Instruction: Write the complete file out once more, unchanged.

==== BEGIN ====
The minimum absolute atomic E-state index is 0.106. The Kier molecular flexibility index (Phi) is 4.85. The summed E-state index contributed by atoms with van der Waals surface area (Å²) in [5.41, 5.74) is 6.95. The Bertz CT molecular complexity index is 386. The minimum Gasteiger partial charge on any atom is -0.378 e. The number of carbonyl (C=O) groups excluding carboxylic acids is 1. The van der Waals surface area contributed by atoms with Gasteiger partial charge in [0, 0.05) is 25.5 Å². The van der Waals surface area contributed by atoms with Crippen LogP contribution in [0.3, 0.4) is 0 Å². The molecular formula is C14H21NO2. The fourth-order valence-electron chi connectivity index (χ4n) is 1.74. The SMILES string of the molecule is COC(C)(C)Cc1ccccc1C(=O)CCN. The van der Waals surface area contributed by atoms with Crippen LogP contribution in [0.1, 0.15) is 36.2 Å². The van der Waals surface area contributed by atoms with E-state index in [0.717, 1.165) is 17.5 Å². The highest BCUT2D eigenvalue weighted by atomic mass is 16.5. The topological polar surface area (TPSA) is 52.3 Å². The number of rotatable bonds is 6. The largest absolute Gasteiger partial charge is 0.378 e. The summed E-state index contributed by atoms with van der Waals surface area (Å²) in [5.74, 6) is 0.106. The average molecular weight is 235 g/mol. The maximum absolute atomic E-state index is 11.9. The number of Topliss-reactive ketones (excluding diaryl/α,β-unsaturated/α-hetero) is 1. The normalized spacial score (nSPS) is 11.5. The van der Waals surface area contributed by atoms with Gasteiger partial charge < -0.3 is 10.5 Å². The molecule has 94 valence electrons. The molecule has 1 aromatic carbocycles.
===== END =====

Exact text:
The minimum absolute atomic E-state index is 0.106. The Kier molecular flexibility index (Phi) is 4.85. The summed E-state index contributed by atoms with van der Waals surface area (Å²) in [5.41, 5.74) is 6.95. The Bertz CT molecular complexity index is 386. The minimum Gasteiger partial charge on any atom is -0.378 e. The number of carbonyl (C=O) groups excluding carboxylic acids is 1. The van der Waals surface area contributed by atoms with Gasteiger partial charge in [0, 0.05) is 25.5 Å². The van der Waals surface area contributed by atoms with Crippen LogP contribution in [0.3, 0.4) is 0 Å². The molecular formula is C14H21NO2. The fourth-order valence-electron chi connectivity index (χ4n) is 1.74. The SMILES string of the molecule is COC(C)(C)Cc1ccccc1C(=O)CCN. The van der Waals surface area contributed by atoms with Crippen LogP contribution in [0.1, 0.15) is 36.2 Å². The van der Waals surface area contributed by atoms with E-state index in [0.717, 1.165) is 17.5 Å². The highest BCUT2D eigenvalue weighted by atomic mass is 16.5. The topological polar surface area (TPSA) is 52.3 Å². The number of rotatable bonds is 6. The largest absolute Gasteiger partial charge is 0.378 e. The summed E-state index contributed by atoms with van der Waals surface area (Å²) in [5.74, 6) is 0.106. The average molecular weight is 235 g/mol. The maximum absolute atomic E-state index is 11.9. The number of Topliss-reactive ketones (excluding diaryl/α,β-unsaturated/α-hetero) is 1. The normalized spacial score (nSPS) is 11.5. The van der Waals surface area contributed by atoms with Gasteiger partial charge < -0.3 is 10.5 Å². The molecule has 94 valence electrons. The molecule has 1 aromatic carbocycles.